Casting is changing in corporate video

When casting real people for your corporate video, your instinct might be to look for ready-made, 5-star performers. But perfect casting for your business story probably doesn’t look like the “perfect” employee. First, the perfect employee doesn’t exist, and second, corporate films that look too put together come across as contrived and artificial… because they are.

The rise of reality shows in pop culture, parallel to corporate and movie cultures realizing the need for faces and voices that actually represent the point of view of an employee at a firm or a character in a film, calls for something more than paid-actor advertising and a sea of bleached-teeth faces. The best corporate videos look realistic because they strive to be. And that authenticity, more than any message or pitch, is what reaches viewers and reaps results.

Cast Real People, not Picture-Perfect Ones

The people who tell their stories for Hollywood documentaries are cast for their complexity. They’re the socially awkward, brainiac scientist making huge, global change. They’re the hardest worker, whose tough upbringing made them a picture-perfect employee. They’re the ailing patient recovering from a complex medical issue.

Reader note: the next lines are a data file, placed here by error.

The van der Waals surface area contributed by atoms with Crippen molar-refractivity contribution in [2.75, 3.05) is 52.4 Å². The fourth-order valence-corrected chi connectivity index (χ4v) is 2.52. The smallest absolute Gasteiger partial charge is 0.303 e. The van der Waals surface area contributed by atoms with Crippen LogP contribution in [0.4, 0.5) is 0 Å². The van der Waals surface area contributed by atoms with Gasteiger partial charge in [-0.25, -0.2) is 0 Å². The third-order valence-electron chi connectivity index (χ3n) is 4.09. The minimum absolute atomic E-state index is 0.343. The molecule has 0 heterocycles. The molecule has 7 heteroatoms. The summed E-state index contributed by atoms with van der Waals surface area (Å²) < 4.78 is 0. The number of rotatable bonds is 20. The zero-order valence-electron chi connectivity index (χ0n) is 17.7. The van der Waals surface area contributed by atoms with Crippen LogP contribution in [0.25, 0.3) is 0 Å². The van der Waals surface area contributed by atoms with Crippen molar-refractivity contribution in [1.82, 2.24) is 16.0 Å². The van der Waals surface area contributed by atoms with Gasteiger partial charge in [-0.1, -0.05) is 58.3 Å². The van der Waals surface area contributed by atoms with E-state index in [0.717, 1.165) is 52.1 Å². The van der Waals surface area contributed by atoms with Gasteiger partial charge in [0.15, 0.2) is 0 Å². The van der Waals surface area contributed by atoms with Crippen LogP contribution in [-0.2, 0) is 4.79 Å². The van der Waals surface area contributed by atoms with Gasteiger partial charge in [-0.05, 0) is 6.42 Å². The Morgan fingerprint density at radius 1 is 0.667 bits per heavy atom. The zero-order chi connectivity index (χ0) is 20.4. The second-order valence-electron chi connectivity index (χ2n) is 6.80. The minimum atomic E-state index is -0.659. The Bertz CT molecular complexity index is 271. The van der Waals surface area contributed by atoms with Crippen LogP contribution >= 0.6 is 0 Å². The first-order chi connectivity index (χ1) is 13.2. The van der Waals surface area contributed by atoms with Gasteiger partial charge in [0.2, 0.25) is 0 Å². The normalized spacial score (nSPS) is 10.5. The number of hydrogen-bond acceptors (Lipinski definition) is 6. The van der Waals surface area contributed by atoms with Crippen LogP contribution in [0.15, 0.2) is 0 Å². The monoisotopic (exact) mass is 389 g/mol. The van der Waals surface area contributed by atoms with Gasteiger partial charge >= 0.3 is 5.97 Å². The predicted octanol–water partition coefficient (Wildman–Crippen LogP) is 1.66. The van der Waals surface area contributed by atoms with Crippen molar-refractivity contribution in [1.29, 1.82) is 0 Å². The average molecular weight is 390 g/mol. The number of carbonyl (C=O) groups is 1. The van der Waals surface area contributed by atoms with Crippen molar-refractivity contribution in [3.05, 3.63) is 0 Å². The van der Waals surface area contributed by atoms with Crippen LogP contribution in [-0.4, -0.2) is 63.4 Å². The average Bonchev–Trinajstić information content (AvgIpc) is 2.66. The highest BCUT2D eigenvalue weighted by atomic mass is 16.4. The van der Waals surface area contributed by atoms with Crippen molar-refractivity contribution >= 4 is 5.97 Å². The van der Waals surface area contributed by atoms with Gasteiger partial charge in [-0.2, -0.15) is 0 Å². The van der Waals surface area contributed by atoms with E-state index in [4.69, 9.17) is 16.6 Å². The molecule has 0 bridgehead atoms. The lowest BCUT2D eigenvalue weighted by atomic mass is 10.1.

When we watch a film with real people, we are looking for a strong relationship with reality. We want to watch a person who has a great story and can tell it authentically. We want to connect with those struggles, concerns, fears, and successes. There is nothing closer to experiencing something yourself than feeling like you understand the experience of someone else, and authentic casting in corporate film accomplishes just that.

Create a Corporate Video that Affects the Audience’s Reality

In the 1980s, Jimmy Smits played Victor Sifuentes on the television show L.A. Law. Sifuentes was one of the first multidimensional, highly-educated Latino characters on mainstream television—and his impact was tangible. More Latino students applied to law programs in the United States than ever before, inspired by a powerful role model on screen. One casting choice made a real-world difference.

Casting five leading actors with household names in your movie doesn’t have the same impact as an undiscovered talent who made a deep, personal connection with the narrative. This creates a duller corporate video. We don’t want to see George Clooney—we want to see someone that represents us.